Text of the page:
Your Dutch BV and a Dutch bank account
Congratulations your into business! Your BV in The Netherlands is incorporated. You received all required documents and now it is time to open a bank account for the BV. This is of course a mandatory to make sure the share capital will be transferred to its bank account. You schedule an appointment at a local bank. Suddenly you discover, opening a bank account for your BV is not as easy as you thought. The bank will ask you all kinds of questions regarding your (future) business especially when you live outside The Netherlands you can encounter some hurdles and issues.
What exactly is required for a bank before they are willing to open a bank account?
Dutch banks and other companies work with a Customer Due Diligence (CCD) procedure
Certain institutions are legally required to identify customer identities and report unusual actions. The CDD obligations are enshrined in the Netherlands in the Financial Supervision Act (WFT), the Sanctiewet 1997 and Prevention of Money Laundering and Financing of Terrorism Act (Wwft). It differs by institution and company whether they fall under the Wwft or the so called “Sanctiewet”.
There are international standards that serve as a guide to a CDD policy. To promote the integrity of the financial sector, the Basel Committee on Banking Supervision issued the Customer Due Diligence for Banks report in October 2001. The basics of the Basel Committee are primarily prepared for banks, but have now been translated into legislation and regulations at a wider level.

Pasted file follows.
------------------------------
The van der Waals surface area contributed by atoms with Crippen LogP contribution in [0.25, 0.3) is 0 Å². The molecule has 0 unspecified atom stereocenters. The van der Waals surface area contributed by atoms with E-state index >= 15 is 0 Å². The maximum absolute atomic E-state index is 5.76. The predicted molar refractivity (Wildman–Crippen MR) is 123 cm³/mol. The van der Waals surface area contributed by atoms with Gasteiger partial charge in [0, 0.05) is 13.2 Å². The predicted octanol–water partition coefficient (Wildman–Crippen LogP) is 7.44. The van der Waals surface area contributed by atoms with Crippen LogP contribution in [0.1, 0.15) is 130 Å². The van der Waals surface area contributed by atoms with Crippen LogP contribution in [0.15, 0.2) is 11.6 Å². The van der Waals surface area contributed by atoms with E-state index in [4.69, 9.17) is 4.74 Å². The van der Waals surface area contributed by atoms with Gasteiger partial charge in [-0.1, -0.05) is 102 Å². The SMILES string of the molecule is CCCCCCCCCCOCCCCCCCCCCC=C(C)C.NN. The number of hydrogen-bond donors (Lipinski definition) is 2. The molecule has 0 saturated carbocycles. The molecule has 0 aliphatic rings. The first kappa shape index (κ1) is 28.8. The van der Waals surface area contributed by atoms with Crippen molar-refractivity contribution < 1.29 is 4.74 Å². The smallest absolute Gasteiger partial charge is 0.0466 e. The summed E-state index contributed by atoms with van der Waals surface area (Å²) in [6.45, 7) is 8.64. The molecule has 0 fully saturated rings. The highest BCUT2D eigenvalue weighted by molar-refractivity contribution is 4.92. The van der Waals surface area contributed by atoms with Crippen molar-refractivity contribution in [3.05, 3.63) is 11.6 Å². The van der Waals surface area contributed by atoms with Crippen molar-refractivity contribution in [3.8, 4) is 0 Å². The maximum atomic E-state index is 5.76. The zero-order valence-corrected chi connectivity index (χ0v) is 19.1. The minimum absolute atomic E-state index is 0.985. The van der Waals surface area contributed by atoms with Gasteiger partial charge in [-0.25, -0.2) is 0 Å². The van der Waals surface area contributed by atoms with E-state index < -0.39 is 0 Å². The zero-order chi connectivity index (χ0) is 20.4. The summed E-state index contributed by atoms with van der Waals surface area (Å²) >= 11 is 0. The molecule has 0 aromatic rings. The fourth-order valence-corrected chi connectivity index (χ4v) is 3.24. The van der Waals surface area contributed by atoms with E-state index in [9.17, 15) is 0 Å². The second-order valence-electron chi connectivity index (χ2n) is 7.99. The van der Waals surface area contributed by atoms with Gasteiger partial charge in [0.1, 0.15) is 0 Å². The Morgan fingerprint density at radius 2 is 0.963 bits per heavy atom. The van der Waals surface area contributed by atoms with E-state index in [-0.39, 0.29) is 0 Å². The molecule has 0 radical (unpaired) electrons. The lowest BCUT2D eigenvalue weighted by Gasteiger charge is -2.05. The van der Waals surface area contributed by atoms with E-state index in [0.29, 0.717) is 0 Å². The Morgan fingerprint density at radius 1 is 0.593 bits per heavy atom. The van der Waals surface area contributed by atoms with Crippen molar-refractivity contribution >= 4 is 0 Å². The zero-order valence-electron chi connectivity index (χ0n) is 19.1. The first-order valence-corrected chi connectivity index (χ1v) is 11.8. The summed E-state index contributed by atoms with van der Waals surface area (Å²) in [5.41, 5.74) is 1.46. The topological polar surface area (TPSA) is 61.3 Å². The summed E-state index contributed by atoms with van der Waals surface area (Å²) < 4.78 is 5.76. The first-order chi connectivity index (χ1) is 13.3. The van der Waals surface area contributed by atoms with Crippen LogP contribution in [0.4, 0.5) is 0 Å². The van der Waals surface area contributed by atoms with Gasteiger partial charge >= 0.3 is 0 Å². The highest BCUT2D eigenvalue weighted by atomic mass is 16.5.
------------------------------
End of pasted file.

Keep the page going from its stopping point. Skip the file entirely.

Since June 26, 2017 the Wwft has reached a new stage with more stricter rules and regulations. This is one of the reasons banks need to check your business ideas and intentions.
One of the most important things banks want to know and find out what your purpose is of incorporating a BV in The Netherlands. What are your intentions as a business? What are the expectations for the first and upcoming years? By knowing this, applying for a bank account comes down to a good preparation. Sounds like preaching to a choir? Experience learns a lot of people starting a business without a proper preparation.
- Be prepared because if you start a business in an unknown country a good preparation must be your priority number 1.
- Make a business plan with all the hurdles you might expect so not only your opportunities .
- Aways make sure you have enough knowledge of the country rules and regulations before starting.
- Check not only the internet but also check at local authorities. The Dutch Chamber of Commerce (KvK) has a lot information for startups.
- Make sure you have a good local advisor who can help you translate and understand documents and regulations
Our team knows all ins and outs when staring up a business in The Netherland. We assisted hundreds of clients and would be happy to assist you!